WARNING: This post contains scenes of extreme gore that might make you lose your lunch. Consider yourself WARNED!
Movie production has always been a hotbed of creativity, and none more so than when it’s dealing in the hinterlands of fantasy and horror.
Films that require the audience be shown something unique and unsettling, bizarre and bewildering, have to call upon the talents of painters, illustrators, comic artists and VFX technicians, many of whom remain the unsung heroes of the industry.
In our list of top movie monster designs, we celebrate the twisted imaginations of these artisans, and provide some insight into their inspirations and influences.
- Movie: Cabin in the Woods (2011, Lionsgate)
- Designer info: Hiroshi Katagiri (Sculptor) David LeRoy Anderson (Makeup FX Designer)
Warning: major spoiler alerts ahead! If you haven't seen this movie, rent it now and skip to number 12 on our list...
At the time of release, Joss Whedon's Cabin in the Woods was met with a mixture of awe, praise and confusion. The man made famous by vampire slayers and a very successful summer blockbuster, finally turned his hand to a tongue-in-cheek horror offering along with director and fellow writer Drew Goddard.
You could say there are far too many monsters to choose from in Cabin in the Woods but after much consideration, it just had to be the Merman. Played by Richard Cetrone - who also portrays the Werewolf - the Merman was put in an entire body cast and had to be glued in entirely from head to toe.
He was in this cast for up to 12 hours at a time, unable to move and having to wait eight hours before the filming even started. Makeup FX designer David LeRoy Anderson claims that there are even pictures of Richard asleep on a stretcher on set in his full costume.
Watch this (Major spoiler alert!)
(More spoilers ahead...) One of the film's most anticipated moments is the actual reveal of the Merman. The character of Bradley is upset at the beginning of the story, complaining that he'll never get to see a Merman. Ironically at the end of the film, Bradley is killed by the one monster he so desperately wanted to see. A hilarious and trademark Joss Whedon moment.
Watch this! (Major spoiler alert!)
(More spoilers ahead...) Want to see more monsters from the movie? Take a look at the clip above to witness the absolute carnage witnessed towards the end of the film.
- Movie: Stephen King's It (1990, Warner Bros Television)
- Designer info: Tommy Lee Wallace (director), Fantasy II (special visual effects)
The TV movie version of Stephen King's novel It received mixed reviews, and it would be a stretch to even say that it has cult status, however Tim Curry's performance as Pennywise the dancing clown received universal critical acclaim for capturing the novel's interpretation of the character - and scaring the life out of everyone.
The Rocky Horror Picture Show actor's portrayal of the sadistic clown also caused many a nightmare amongst those who sneakily watched it on VHS as a kid.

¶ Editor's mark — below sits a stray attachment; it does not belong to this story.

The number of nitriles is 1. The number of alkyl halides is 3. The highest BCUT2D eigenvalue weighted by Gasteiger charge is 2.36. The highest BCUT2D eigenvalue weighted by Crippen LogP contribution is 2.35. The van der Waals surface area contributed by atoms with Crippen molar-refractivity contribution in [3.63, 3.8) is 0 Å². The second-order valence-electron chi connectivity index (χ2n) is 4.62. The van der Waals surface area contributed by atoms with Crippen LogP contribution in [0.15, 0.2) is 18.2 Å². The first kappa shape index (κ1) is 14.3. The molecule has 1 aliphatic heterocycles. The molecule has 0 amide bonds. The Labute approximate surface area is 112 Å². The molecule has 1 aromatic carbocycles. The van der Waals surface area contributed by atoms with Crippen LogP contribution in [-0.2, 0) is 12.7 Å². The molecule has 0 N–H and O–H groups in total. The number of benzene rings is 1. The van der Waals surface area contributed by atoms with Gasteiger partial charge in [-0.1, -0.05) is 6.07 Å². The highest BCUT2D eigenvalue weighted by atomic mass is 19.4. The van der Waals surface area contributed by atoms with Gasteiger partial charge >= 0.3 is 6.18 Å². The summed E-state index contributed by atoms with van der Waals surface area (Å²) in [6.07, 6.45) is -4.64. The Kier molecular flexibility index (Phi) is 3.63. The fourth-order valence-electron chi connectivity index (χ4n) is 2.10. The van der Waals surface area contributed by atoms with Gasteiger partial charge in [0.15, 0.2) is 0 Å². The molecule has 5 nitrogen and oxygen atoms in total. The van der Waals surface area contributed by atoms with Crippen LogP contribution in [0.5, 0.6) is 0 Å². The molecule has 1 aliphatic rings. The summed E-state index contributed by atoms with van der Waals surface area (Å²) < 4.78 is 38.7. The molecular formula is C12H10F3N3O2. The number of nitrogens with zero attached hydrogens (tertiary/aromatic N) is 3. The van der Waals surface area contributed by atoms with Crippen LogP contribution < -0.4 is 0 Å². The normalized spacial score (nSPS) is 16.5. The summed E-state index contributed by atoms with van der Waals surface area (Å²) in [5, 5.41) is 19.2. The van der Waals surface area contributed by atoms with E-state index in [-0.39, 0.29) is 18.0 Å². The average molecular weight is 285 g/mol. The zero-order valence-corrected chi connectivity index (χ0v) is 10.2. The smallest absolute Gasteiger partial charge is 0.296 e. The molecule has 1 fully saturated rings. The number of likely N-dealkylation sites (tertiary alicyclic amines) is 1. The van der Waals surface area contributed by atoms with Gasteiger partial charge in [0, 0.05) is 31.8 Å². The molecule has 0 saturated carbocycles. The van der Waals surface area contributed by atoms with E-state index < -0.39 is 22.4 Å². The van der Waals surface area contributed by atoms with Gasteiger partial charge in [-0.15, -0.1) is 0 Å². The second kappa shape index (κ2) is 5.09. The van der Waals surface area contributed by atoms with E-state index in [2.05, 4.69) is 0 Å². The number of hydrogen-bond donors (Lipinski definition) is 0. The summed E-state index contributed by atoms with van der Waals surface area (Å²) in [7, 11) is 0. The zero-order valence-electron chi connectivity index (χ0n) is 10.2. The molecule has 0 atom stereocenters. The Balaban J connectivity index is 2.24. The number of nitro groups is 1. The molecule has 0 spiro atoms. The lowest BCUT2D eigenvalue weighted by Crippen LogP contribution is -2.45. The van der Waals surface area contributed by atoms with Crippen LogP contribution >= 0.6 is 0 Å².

Watch this! The original trailer for Stephen King's It:
The story of It is in two parts, both surrounding seven friends who are tormented and driven to insanity by an evil force they call 'It'. The first part tells the story of how the children first vanquish It in 1960, and the second half fast-forwards to 1990 when they are forced to take It on once more as adults. Both halves contain some comically scary and genuinely disturbing moments… Clowns are unsettling enough without them actually being monstrous too!
Watch this! The bit in the library with the balloons:
03. The Triffid
- Movie: The Day of the Triffids, 1962
- Designer info: Wally Veever (VFX), Hugh Skillen (special effects)
Director Steve Sekely’s adaptation of John Wyndham’s post-apolcalyptic novel about aggressive plants taking over the world, presented a terrifying poisonous plant-form known as the triffid. Most disturbing about these monsters was their ability to become mobile by uprooting themselves.
Well known visual effects artist Wally Veever worked on the design for the triffids, alongside special effects technician Hugh Skillen, who designed an articulated motor-driven model of the monster. The fact that the models were sometimes unreliable and had limited movements simply added to the creepy, sinister nature of the venomous plants.
WATCH THIS! Man eating plants!
- Movie: Cloverfield, 2008, Paramount Pictures
- Designer info: Neville Page (concept designer and teacher)
After seeing rows of Godzilla toys in a Japanese store, J. J. Abrams decided America needed it’s own city-destroying monster. Codenamed ‘Clover’, the giant quadrupedal beast was designed by concept artist Neville Page, whose clients include Mattel, BMW, Toyota, and movies such as Avatar and Tron 2.
According to Page, although 25 storeys tall, the creature is immature, a baby, and its actions are the clumsy result of fear and confusion.
“There’s nothing scarier than something huge that’s spooked,” said Page, comparing it to a rampaging elephant. “It also needed to be huge, have a head full of teeth, arms and legs, and, because of it coming out of the water, I felt it needed a tail to justify an aquatic potential origin or existence.”
WATCH THIS! Bombing the monster!
There are more movie monsters on the following page...